Nike total revenue and digital revenue from 2016 through 2020

Data source: Nike. Chart by author.

Though fiscal 2020 was obviously a tough year, Nike's most recent quarter shows a clear recovery. Though overall revenue was flat on an annual basis in constant currency, direct sales increased by 13% by this same measure. 

Doubling down

Over the last three years, Nike's direct sales have increased from 28.7% of the company's total in 2018, to more than 33% during fiscal 2020. On Nike's Q4 2020 earnings call, CFO, Matthew Friend, gave investors insight into how important direct sales could be going forward. In short, he said that for each additional sale via digital channels, Nike generates twice the revenue and twice the operating income. Equally important is Friend also said that he believes Nike's total business could end up being 50% from digital in the "foreseeable future."

To get an idea of how significant Nike's digital business transformation could be, let's look at how the footwear giant's most recent quarter would have changed if digital sales represented 50% of the total. As a quick preview, if Nike generates twice the revenue from digital, this means $2.12 billion in additional revenue. Since Nike also gets twice the operating income, this $2.12 billion would carry an operating margin of 32.4%, or an additional $686.9 million. If we follow these assumptions down the income statement, Nike ends up not only with significantly faster revenue growth, but also much faster EPS growth.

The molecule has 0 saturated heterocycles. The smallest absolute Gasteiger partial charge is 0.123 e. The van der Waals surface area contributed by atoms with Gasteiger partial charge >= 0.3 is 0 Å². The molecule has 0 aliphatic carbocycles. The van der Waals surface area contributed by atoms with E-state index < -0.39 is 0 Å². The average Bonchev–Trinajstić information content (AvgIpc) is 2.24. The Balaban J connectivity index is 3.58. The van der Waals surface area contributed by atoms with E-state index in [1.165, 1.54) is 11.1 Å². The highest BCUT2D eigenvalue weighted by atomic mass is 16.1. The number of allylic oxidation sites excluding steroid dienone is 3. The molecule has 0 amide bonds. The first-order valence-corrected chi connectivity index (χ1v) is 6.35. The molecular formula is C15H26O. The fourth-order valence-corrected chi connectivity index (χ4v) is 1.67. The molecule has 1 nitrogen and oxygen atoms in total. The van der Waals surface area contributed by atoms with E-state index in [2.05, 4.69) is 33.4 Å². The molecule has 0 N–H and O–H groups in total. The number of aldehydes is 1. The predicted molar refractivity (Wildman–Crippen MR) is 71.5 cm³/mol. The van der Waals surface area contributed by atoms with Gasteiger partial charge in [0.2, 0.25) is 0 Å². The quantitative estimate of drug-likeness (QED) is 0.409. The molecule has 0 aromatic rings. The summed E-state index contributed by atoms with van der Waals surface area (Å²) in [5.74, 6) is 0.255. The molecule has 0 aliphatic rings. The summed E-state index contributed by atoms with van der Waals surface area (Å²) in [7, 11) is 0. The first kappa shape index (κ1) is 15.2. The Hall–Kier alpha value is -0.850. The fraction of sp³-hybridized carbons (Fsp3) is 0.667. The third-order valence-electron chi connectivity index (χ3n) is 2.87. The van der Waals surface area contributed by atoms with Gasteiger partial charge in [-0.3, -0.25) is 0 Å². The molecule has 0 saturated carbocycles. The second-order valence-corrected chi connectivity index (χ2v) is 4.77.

Line Item

Reported Q1 2021 (in billions except earnings per share)

50% Digital Sales Projection (in billions except earnings per share)

Total Revenue

$10.6 

$12.72

Digital Sales

$3.18

$6.36

Op. Income

$1.72 (16.2%)

$2.41 (18.9%)

Income tax expense

$0.197 (11.5%)

$0.277 (11.5%)

Net Income

$1.52

$2.13

Diluted shares

1.59

1.59

Diluted earnings per share (EPS)

$0.95

$1.34

(Data source: Nike and author's projections )

In the most recent quarter, Nike reported that total revenue declined by 0.6%, while diluted EPS increased by 10%. If digital sales represented 50% of the total as in the table above, Nike's revenue would have increased by 19.3%, and diluted EPS would have jumped by 55.8% year over year.

Coming off the challenges of calendar 2020, analysts  are already calling for Nike to generate strong revenue and earnings growth over the next full calendar year. For Nike's fiscal 2022, analysts expect more than 11% annual revenue growth and more than 28% annual EPS growth. The footwear maker's fiscal 2022 projected P/E ratio is nearly 36. With strong projected EPS growth, this ratio doesn't seem expensive. Between Nike's digital apps engaging customers, and improved digital sales potentially leading to better revenue and earnings, growth stock investors should consider adding Nike to their buy list.

This article represents the opinion of the writer, who may disagree with the “official” recommendation position of a Motley Fool premium advisory service. We’re motley! Questioning an investing thesis -- even one of our own -- helps us all think critically about investing and make decisions that help us become smarter, happier, and richer.